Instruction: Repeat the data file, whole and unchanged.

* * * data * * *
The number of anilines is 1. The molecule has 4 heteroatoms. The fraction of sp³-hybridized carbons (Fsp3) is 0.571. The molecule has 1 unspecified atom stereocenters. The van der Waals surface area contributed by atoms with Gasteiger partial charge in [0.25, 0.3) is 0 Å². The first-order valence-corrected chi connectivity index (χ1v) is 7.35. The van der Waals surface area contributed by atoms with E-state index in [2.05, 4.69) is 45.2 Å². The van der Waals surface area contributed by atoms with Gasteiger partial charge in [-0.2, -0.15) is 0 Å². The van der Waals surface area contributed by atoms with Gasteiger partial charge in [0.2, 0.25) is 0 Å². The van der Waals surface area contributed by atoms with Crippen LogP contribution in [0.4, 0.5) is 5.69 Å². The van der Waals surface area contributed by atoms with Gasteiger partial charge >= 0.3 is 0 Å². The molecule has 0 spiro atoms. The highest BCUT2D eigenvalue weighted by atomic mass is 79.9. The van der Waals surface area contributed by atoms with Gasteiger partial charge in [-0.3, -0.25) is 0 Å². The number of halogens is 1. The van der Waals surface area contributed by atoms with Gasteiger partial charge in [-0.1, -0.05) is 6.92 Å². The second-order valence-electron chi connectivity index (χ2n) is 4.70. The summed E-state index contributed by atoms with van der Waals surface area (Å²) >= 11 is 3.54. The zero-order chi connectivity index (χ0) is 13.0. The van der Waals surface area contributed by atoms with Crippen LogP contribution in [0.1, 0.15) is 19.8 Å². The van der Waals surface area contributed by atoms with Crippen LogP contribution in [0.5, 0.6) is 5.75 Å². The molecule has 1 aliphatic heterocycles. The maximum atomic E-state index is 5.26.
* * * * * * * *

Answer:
The number of anilines is 1. The molecule has 4 heteroatoms. The fraction of sp³-hybridized carbons (Fsp3) is 0.571. The molecule has 1 unspecified atom stereocenters. The van der Waals surface area contributed by atoms with Gasteiger partial charge in [0.25, 0.3) is 0 Å². The first-order valence-corrected chi connectivity index (χ1v) is 7.35. The van der Waals surface area contributed by atoms with E-state index in [2.05, 4.69) is 45.2 Å². The van der Waals surface area contributed by atoms with Gasteiger partial charge in [-0.2, -0.15) is 0 Å². The van der Waals surface area contributed by atoms with Gasteiger partial charge in [0.2, 0.25) is 0 Å². The van der Waals surface area contributed by atoms with Crippen LogP contribution in [0.4, 0.5) is 5.69 Å². The van der Waals surface area contributed by atoms with Gasteiger partial charge >= 0.3 is 0 Å². The molecule has 0 spiro atoms. The highest BCUT2D eigenvalue weighted by atomic mass is 79.9. The van der Waals surface area contributed by atoms with Gasteiger partial charge in [-0.3, -0.25) is 0 Å². The number of halogens is 1. The van der Waals surface area contributed by atoms with Gasteiger partial charge in [-0.1, -0.05) is 6.92 Å². The second-order valence-electron chi connectivity index (χ2n) is 4.70. The summed E-state index contributed by atoms with van der Waals surface area (Å²) >= 11 is 3.54. The zero-order chi connectivity index (χ0) is 13.0. The van der Waals surface area contributed by atoms with Crippen LogP contribution in [0.1, 0.15) is 19.8 Å². The van der Waals surface area contributed by atoms with Crippen LogP contribution in [0.5, 0.6) is 5.75 Å². The molecule has 1 aliphatic heterocycles. The maximum atomic E-state index is 5.26.